• [0040]
    The use of the ROS inhibiting or scavenging compounds can be by any of a number of methods well known to those of skill in the art. For oral administration, the ROS inhibiting or scavenging compounds can be incorporated into a tablet, aqueous or oil suspension, dispersible powder or granule, microbead, emulsion, hard or soft capsule, syrup or elixir. The compositions can be prepared according to any method known in the art for the manufacture of pharmaceutically acceptable compositions and such compositions can contain one or more of the following agents: sweeteners, flavoring agents, coloring agents and preservatives. Tablets containing the active ingredients in admixture with non-toxic pharmaceutically acceptable excipients suitable for tablet manufacture are acceptable. “Pharmaceutically acceptable” means that the agent should be acceptable in the sense of being compatible with the other ingredients of the formulation (as well as non-injurious to the individual). Such excipients include inert diluents such as calcium carbonate, sodium carbonate, lactose, calcium phosphate or sodium phosphate; granulating and disintegrating agents, such as corn starch and alginic acid; binding agents such as starch, gelatin or acacia; and lubricating agents such as magnesium stearate, stearic acid or talc. Tablets can be uncoated or can be coated with known techniques to delay disintegration and absorption in the gastrointestinal tract and thereby provide a sustained action over a longer period of time. For example, a time delay material such as glyceryl monostearate or glyceryl stearate alone or with a wax can be employed.
  • [0041]
    In other embodiments, tablets, capsules or microbeads containing the active ingredient are coated with an enteric coating which prevents dissolution in the acidic environment of the stomach. Instead, this coating dissolves in the small intestine at a more neutral pH. Such enteric coated compositions are described by Bauer et al., Coated Pharmaceutical Dosage Forms: Fundamentals, Manufacturing Techniques, Biopharmaceutical Aspects, Test Methods and Raw Materials, CRC Press, Washington, D.C., 1998, the entire contents of which are hereby incorporated by reference.
  • [0042]
    Formulations for oral use can also be presented as hard gelatin capsules wherein the active ingredient is mixed with an inert solid diluent, for example calcium carbonate, calcium phosphate or kaolin, or as soft gelatin capsules wherein the active ingredient is mixed with water or an oil medium, such as peanut oil, liquid paraffin or olive oil.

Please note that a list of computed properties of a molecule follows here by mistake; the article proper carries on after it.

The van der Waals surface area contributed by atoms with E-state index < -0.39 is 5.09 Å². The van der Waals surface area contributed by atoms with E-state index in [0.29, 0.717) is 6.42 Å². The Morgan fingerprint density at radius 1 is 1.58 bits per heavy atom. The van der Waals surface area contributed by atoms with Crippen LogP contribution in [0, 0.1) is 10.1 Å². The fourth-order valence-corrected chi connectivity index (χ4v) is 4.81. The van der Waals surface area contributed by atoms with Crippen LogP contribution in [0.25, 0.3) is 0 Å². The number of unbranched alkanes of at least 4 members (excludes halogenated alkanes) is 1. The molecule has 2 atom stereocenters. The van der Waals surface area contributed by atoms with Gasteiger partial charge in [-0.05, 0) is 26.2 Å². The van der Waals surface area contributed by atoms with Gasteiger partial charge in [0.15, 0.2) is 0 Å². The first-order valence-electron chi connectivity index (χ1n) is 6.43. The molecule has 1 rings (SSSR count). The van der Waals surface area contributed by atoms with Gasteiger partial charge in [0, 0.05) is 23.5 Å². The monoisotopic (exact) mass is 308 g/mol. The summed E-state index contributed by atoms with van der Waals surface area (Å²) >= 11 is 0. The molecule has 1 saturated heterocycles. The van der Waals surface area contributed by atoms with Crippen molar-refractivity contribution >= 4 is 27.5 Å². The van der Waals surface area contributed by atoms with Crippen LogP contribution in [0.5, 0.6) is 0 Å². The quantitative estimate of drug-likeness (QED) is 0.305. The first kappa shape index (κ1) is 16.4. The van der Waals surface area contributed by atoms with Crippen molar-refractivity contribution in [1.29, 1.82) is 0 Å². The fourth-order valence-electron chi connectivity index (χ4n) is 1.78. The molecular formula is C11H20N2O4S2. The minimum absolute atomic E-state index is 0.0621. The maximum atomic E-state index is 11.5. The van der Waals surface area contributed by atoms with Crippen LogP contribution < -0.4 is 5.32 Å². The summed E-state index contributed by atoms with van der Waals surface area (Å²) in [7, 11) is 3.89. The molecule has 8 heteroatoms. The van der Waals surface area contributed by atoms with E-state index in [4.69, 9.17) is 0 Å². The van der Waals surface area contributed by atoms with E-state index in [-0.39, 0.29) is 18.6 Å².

• [0043]
    Aqueous suspensions can contain the ROS inhibiting or scavenging compounds in admixture with excipients for the manufacture of aqueous suspensions. Such excipients include suspending agents, dispersing or wetting agents, one or more preservatives, one or more coloring agents, one or more flavoring agents and one or more sweetening agents such as sucrose or saccharin.
  • [0044]
    Oil suspensions can be formulated by suspending the active ingredient in a vegetable oil, such as arachis oil, olive oil, sesame oil or coconut oil, or in a mineral oil such as liquid paraffin. The oil suspension can contain a thickening agent, such as beeswax, hard paraffin or cetyl alcohol. Sweetening agents, such as those set forth above, and flavoring agents can be added to provide a palatable oral preparation. These compositions can be preserved by an added antioxidant such as ascorbic acid. Dispersible powders and granules of the compounds, suitable for preparation of an aqueous suspension by the addition of water, provide the active ingredient in admixture with a dispersing or wetting agent, a suspending agent, and one or more preservatives. Additional excipients, for example sweetening, flavoring and coloring agents, can also be present.
  • [0045]
    Syrups and elixirs can be formulated with sweetening agents, such as glycerol, sorbitol or sucrose. Such formulations can also contain a demulcent, a preservative, a flavoring or a coloring agent.